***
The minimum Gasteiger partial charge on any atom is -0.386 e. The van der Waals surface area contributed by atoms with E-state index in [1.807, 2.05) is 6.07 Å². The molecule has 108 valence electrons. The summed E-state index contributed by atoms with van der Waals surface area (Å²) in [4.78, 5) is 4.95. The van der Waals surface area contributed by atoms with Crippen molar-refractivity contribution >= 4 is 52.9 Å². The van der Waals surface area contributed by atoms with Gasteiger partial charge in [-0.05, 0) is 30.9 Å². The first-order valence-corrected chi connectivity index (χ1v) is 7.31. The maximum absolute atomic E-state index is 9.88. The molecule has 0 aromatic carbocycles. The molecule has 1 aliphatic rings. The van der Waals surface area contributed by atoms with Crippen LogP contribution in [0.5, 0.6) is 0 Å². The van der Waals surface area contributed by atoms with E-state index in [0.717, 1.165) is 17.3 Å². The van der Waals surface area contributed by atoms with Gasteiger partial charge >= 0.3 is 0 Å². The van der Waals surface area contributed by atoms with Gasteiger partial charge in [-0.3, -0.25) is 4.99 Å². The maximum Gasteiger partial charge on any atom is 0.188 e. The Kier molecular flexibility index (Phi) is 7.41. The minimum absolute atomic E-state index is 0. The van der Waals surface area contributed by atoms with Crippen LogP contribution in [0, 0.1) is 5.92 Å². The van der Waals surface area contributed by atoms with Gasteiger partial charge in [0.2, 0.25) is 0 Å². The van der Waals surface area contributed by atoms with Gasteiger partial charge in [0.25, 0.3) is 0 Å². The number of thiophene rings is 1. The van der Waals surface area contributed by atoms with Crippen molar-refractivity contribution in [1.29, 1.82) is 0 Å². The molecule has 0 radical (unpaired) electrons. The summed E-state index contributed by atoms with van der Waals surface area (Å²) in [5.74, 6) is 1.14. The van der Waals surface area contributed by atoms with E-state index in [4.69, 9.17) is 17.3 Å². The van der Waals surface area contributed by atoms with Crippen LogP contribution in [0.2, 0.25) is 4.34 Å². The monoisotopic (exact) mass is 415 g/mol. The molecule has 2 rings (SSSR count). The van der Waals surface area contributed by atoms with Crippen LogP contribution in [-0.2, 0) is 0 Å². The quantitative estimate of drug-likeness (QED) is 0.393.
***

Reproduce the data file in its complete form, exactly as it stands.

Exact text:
The minimum Gasteiger partial charge on any atom is -0.386 e. The van der Waals surface area contributed by atoms with E-state index in [1.807, 2.05) is 6.07 Å². The molecule has 108 valence electrons. The summed E-state index contributed by atoms with van der Waals surface area (Å²) in [4.78, 5) is 4.95. The van der Waals surface area contributed by atoms with Crippen molar-refractivity contribution >= 4 is 52.9 Å². The van der Waals surface area contributed by atoms with Gasteiger partial charge in [-0.05, 0) is 30.9 Å². The first-order valence-corrected chi connectivity index (χ1v) is 7.31. The maximum absolute atomic E-state index is 9.88. The molecule has 0 aromatic carbocycles. The molecule has 1 aliphatic rings. The van der Waals surface area contributed by atoms with Crippen LogP contribution in [0.5, 0.6) is 0 Å². The van der Waals surface area contributed by atoms with E-state index in [0.717, 1.165) is 17.3 Å². The van der Waals surface area contributed by atoms with Gasteiger partial charge >= 0.3 is 0 Å². The van der Waals surface area contributed by atoms with Gasteiger partial charge in [-0.3, -0.25) is 4.99 Å². The maximum Gasteiger partial charge on any atom is 0.188 e. The Kier molecular flexibility index (Phi) is 7.41. The minimum absolute atomic E-state index is 0. The van der Waals surface area contributed by atoms with Crippen LogP contribution in [0, 0.1) is 5.92 Å². The van der Waals surface area contributed by atoms with Gasteiger partial charge in [0.2, 0.25) is 0 Å². The van der Waals surface area contributed by atoms with Gasteiger partial charge in [0.25, 0.3) is 0 Å². The number of thiophene rings is 1. The van der Waals surface area contributed by atoms with Crippen molar-refractivity contribution in [1.29, 1.82) is 0 Å². The molecule has 0 radical (unpaired) electrons. The summed E-state index contributed by atoms with van der Waals surface area (Å²) in [5.74, 6) is 1.14. The van der Waals surface area contributed by atoms with E-state index in [4.69, 9.17) is 17.3 Å². The van der Waals surface area contributed by atoms with Crippen LogP contribution in [0.2, 0.25) is 4.34 Å². The monoisotopic (exact) mass is 415 g/mol. The molecule has 2 rings (SSSR count). The van der Waals surface area contributed by atoms with Crippen LogP contribution in [-0.2, 0) is 0 Å². The quantitative estimate of drug-likeness (QED) is 0.393.